Resistance to antibiotics and indeed to antifungal drugs as well is a major problem acknowledged by those in the medical profession and blamed by many campaigners on their widespread routine use in agriculture. This article outlines how essential oils could be used to greatly reduce the use of antibiotics.
It is worth looking at why essential oils are successful in treating infections.
Antibiotics only target one part of the life cycle of bacteria. That is the main reason they are able to develop resistance.Essential oils affect a minimum of two parts of the life cycle through four or more different mechanisms. This is what makes development of resistance very unlikely.
The same is true of the use of thyme oil to treat the varroa mite in honey bee populations. Compared with synthetic pyrethroids which the mites develop resistance to in a minimum of five years. In this case the thymol in the oil which is also the only active ingredient in many commercial applications attacks the mite on three different fronts.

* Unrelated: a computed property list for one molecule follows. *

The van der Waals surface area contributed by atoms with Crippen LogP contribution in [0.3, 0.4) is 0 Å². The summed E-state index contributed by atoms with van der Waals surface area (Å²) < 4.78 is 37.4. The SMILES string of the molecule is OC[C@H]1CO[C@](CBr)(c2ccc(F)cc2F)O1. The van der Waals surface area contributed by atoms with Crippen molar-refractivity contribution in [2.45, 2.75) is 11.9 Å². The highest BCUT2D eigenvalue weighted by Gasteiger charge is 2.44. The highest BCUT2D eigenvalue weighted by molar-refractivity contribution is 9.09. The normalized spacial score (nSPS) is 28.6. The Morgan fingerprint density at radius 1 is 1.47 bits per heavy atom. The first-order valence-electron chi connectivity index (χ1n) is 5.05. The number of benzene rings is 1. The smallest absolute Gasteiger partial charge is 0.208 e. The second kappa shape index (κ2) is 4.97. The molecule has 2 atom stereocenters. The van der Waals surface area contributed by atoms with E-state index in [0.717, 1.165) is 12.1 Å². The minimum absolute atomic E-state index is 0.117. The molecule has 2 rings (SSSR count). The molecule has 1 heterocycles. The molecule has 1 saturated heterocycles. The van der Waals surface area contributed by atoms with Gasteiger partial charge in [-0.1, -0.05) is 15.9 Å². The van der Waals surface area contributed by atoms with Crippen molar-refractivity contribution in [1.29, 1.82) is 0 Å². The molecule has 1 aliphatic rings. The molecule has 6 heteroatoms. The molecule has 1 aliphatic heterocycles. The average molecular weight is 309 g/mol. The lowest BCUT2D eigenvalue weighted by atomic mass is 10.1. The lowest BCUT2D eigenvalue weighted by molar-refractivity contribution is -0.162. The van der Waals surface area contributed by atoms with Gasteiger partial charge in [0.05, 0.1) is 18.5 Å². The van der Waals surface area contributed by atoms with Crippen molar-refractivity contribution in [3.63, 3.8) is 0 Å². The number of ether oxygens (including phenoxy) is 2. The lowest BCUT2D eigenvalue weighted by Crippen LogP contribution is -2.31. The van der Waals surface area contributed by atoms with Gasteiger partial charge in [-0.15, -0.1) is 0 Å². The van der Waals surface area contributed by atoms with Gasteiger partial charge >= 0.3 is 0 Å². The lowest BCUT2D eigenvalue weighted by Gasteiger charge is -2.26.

We use tea tree and other essential oils as part of our cleaning regime for our chicken huts, feeders and drinkers. To date we have not had any problems with red mite or intestinal worms. I can’t claim it is only the essential oils as other aspects of good husbandry will also help with both of these.
I also know that one of my regular customers for a skin balm I make with frankincense, geranium and sea buckthorn oils along with olive oil and beeswax from my bees uses it to combat athletes foot with success.
It is worth noting that as well as containing many compounds that are anti-viral, anti-bacterial and anti-fungal, making it virtually impossible for an organism to develop resistance to the oils, the exact chemical composition of the oils will vary from year to year depending on changing weather conditions making the development of resistance even more difficult.
Tea tree and some other essential oils are also thought by some to boost the immune system. This widely made claim has however not been proven in clinical trials to my knowledge.